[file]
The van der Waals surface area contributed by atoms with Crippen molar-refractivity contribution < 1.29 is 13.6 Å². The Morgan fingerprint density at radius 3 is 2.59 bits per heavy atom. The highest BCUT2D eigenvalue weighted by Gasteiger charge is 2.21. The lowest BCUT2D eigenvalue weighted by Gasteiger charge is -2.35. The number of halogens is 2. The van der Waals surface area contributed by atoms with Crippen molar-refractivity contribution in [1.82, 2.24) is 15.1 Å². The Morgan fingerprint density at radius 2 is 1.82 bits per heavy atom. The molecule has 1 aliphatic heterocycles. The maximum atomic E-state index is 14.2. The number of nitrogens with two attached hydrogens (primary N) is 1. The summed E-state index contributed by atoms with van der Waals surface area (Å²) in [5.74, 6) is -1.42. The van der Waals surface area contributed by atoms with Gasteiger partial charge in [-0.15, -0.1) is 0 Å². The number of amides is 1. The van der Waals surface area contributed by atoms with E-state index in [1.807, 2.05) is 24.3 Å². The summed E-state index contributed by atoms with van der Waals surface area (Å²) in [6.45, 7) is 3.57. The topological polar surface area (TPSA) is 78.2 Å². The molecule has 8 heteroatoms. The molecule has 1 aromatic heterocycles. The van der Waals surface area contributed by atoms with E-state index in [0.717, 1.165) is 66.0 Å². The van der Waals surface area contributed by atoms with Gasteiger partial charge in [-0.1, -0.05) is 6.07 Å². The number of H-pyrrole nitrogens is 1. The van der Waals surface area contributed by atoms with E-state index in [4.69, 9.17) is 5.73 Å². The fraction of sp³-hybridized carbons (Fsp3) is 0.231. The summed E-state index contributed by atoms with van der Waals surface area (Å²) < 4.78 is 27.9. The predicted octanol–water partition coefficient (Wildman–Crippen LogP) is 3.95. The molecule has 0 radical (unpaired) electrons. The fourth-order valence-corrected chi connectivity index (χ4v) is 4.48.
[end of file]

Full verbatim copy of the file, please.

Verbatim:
The van der Waals surface area contributed by atoms with Crippen molar-refractivity contribution < 1.29 is 13.6 Å². The Morgan fingerprint density at radius 3 is 2.59 bits per heavy atom. The highest BCUT2D eigenvalue weighted by Gasteiger charge is 2.21. The lowest BCUT2D eigenvalue weighted by Gasteiger charge is -2.35. The number of halogens is 2. The van der Waals surface area contributed by atoms with Crippen molar-refractivity contribution in [1.82, 2.24) is 15.1 Å². The Morgan fingerprint density at radius 2 is 1.82 bits per heavy atom. The molecule has 1 aliphatic heterocycles. The maximum atomic E-state index is 14.2. The number of nitrogens with two attached hydrogens (primary N) is 1. The summed E-state index contributed by atoms with van der Waals surface area (Å²) in [5.74, 6) is -1.42. The van der Waals surface area contributed by atoms with Gasteiger partial charge in [-0.15, -0.1) is 0 Å². The number of amides is 1. The van der Waals surface area contributed by atoms with E-state index in [1.807, 2.05) is 24.3 Å². The summed E-state index contributed by atoms with van der Waals surface area (Å²) in [6.45, 7) is 3.57. The topological polar surface area (TPSA) is 78.2 Å². The molecule has 8 heteroatoms. The molecule has 1 aromatic heterocycles. The van der Waals surface area contributed by atoms with E-state index in [0.717, 1.165) is 66.0 Å². The van der Waals surface area contributed by atoms with Gasteiger partial charge in [-0.1, -0.05) is 6.07 Å². The number of H-pyrrole nitrogens is 1. The van der Waals surface area contributed by atoms with E-state index in [4.69, 9.17) is 5.73 Å². The fraction of sp³-hybridized carbons (Fsp3) is 0.231. The summed E-state index contributed by atoms with van der Waals surface area (Å²) < 4.78 is 27.9. The predicted octanol–water partition coefficient (Wildman–Crippen LogP) is 3.95. The molecule has 0 radical (unpaired) electrons. The fourth-order valence-corrected chi connectivity index (χ4v) is 4.48.